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Alec Reviews Music: Taylor Swift attempts to redefine her image with ‘Reputation’

The old Taylor isn’t dead, despite what we heard on “Look What You Made Me Do.”

Album cover for Taylor Swift’s Reputation
Photo Courtesy: iTunes
The fact of the matter is that she is changing, like she always is. Infusing new styles and influences into her music has always been what she has done for the last few releases, and she does the same on her sixth-studio album “Reputation.” In fact, this is a record that is better served as a whole rather than in pieces and parts, as Swift attempts to tell everyone just how much she has changed throughout the years.

Despite only being 27-years-old, it feels like a lifetime ago when Swift got her start in country music. In 2006, she released her self-titled debut album, and it did well both commercially and critically. Following her first studio album, each subsequent release saw a massive reception. In time, she would earn 10 Grammys, numerous Country Music Awards and much more. She eventually started to shift away from country and more into pop on her fourth studio album “Red” in 2012. From there, we started to see a change in both her songwriting, styles and production styles which ultimately led to the release of “1989” in 2014, where it would end up as the bestselling record of that year. Now just three years later, Swift has built up a reputation as always writing breakup records, and her sixth-studio album “Reputation” aims to address that.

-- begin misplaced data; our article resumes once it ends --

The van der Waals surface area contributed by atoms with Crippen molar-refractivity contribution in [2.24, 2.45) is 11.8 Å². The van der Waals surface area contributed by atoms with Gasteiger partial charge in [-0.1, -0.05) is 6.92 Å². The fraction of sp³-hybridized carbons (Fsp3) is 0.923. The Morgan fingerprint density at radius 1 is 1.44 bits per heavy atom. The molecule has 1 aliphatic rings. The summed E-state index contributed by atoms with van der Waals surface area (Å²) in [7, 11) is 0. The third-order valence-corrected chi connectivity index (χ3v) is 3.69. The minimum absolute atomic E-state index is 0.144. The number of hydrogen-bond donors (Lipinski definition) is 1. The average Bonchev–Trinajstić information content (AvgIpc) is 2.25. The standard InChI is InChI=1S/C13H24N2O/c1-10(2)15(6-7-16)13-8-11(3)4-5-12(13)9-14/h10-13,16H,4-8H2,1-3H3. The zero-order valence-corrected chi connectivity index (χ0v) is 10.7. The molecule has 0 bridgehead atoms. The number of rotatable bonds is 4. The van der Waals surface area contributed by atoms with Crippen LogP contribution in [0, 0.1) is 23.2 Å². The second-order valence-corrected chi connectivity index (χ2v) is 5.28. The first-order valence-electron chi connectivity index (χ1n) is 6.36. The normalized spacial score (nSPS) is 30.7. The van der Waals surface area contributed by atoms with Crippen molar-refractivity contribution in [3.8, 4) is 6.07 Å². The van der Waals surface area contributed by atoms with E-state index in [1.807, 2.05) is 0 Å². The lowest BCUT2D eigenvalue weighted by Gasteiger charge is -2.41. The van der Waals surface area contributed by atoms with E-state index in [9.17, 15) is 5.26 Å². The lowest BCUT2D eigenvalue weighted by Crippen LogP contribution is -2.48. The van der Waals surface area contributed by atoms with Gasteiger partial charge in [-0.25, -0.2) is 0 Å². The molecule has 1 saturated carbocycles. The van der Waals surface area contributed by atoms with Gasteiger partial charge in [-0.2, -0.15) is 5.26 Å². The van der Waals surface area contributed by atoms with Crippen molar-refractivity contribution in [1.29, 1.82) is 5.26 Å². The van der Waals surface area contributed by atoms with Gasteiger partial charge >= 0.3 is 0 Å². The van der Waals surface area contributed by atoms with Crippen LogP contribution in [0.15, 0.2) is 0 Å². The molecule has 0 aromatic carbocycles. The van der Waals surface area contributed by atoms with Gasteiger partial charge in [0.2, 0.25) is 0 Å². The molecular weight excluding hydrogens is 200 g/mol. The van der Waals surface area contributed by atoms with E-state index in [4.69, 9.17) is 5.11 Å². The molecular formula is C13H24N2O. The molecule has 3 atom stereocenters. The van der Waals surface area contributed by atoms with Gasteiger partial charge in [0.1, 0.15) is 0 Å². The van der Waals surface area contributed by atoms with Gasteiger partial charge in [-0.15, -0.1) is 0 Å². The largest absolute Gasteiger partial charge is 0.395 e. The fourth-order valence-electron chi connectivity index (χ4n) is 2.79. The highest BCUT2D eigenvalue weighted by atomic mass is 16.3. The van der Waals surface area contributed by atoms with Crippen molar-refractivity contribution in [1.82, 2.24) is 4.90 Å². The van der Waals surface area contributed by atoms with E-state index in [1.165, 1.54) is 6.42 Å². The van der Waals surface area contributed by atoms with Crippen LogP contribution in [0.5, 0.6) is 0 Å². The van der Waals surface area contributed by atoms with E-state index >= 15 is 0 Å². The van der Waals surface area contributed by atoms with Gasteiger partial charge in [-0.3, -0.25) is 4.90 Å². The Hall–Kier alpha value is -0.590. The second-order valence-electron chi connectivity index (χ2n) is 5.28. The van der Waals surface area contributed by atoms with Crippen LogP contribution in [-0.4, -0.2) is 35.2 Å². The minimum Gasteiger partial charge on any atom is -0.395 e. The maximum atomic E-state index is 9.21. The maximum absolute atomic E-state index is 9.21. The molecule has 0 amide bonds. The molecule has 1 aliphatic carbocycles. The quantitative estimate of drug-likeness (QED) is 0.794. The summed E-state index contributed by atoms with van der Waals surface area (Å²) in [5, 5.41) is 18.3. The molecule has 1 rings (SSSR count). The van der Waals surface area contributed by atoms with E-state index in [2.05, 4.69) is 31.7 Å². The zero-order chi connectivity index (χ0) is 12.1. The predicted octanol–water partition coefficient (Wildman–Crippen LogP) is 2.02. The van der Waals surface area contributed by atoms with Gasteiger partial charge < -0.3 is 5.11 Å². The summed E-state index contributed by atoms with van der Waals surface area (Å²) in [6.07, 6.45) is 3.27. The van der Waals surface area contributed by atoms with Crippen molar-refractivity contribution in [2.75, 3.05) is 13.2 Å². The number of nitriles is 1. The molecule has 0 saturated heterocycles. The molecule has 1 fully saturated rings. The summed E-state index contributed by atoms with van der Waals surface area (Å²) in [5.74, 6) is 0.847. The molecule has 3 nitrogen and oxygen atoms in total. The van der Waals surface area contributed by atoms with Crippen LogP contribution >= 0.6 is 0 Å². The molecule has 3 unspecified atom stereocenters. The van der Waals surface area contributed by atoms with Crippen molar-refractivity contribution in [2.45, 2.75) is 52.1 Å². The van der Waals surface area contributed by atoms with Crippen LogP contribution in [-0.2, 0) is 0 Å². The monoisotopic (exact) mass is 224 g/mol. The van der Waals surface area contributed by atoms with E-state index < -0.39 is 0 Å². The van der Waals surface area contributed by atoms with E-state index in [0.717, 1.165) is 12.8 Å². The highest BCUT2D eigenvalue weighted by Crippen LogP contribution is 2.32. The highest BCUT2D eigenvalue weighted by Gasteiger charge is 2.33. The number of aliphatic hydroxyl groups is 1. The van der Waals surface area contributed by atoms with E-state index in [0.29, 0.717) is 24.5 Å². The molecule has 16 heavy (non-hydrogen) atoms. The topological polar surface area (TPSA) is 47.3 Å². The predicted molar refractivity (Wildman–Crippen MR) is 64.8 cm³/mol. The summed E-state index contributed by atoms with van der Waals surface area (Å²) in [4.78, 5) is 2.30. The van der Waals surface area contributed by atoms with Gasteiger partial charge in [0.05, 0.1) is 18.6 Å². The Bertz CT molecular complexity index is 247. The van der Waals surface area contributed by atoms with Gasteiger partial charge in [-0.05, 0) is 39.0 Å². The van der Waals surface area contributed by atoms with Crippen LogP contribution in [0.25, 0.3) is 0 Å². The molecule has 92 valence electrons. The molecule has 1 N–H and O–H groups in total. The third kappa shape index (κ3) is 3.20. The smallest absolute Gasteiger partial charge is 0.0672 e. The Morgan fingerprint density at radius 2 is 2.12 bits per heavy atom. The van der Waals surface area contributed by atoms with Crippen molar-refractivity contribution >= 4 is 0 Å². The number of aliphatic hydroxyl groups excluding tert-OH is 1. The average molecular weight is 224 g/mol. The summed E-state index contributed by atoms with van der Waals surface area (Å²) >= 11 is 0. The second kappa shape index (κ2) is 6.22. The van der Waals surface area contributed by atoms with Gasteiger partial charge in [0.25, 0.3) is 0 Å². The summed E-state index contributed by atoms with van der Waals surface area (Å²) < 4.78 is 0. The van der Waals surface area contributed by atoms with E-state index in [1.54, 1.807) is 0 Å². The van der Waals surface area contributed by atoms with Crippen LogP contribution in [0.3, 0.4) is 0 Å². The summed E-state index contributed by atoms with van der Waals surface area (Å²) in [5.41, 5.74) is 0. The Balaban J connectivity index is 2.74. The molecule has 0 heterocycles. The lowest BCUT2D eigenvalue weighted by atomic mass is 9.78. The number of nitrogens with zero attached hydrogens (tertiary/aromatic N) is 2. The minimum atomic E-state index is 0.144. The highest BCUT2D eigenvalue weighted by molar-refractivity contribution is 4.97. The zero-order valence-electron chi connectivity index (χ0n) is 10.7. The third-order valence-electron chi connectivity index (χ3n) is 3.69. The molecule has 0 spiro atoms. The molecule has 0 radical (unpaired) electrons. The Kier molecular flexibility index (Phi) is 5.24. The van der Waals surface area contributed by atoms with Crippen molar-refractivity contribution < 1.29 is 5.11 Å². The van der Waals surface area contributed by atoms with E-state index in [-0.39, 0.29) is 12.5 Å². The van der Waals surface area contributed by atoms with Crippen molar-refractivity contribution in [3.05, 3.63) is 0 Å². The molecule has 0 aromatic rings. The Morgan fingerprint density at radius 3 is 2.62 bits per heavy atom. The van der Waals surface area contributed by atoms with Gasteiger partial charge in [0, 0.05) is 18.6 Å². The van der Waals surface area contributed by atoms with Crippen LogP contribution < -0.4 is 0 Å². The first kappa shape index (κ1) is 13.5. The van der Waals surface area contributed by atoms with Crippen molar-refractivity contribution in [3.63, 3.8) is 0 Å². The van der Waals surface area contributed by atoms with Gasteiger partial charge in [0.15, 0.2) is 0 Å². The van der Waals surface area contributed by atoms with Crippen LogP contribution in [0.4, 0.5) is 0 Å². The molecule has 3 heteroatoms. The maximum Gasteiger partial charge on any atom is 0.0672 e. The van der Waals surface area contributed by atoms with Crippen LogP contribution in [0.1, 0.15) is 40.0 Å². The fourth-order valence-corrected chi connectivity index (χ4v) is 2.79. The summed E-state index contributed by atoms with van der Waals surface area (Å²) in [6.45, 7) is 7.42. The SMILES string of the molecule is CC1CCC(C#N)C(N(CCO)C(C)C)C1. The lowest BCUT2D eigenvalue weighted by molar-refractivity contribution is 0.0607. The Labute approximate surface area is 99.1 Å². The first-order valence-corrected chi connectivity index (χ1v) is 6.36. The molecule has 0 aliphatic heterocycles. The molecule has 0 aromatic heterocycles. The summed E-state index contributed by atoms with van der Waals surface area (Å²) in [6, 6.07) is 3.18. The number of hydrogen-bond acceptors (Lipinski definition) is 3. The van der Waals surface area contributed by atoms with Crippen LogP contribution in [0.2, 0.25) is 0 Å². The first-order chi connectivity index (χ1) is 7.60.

“Reputation” is a 15-track record that clocks in at around 56 minutes in length. Right out the gates, we hear more elements taken from other artist and blended together. This is a process that has always worked well for Swift, and on this record, it makes some solid contemporary pop tracks. This is a record that is still about boys when it comes down to it, and there are moments when we hear Swift proclaim how strong and independent. And almost immediately afterwards, we hear how much she depends on some guys, whether based on looks alone or their personality. “Reputation” at times has some confused and cliché songwriting, and when Swift values that over her singing on this record, that is a massive drawback

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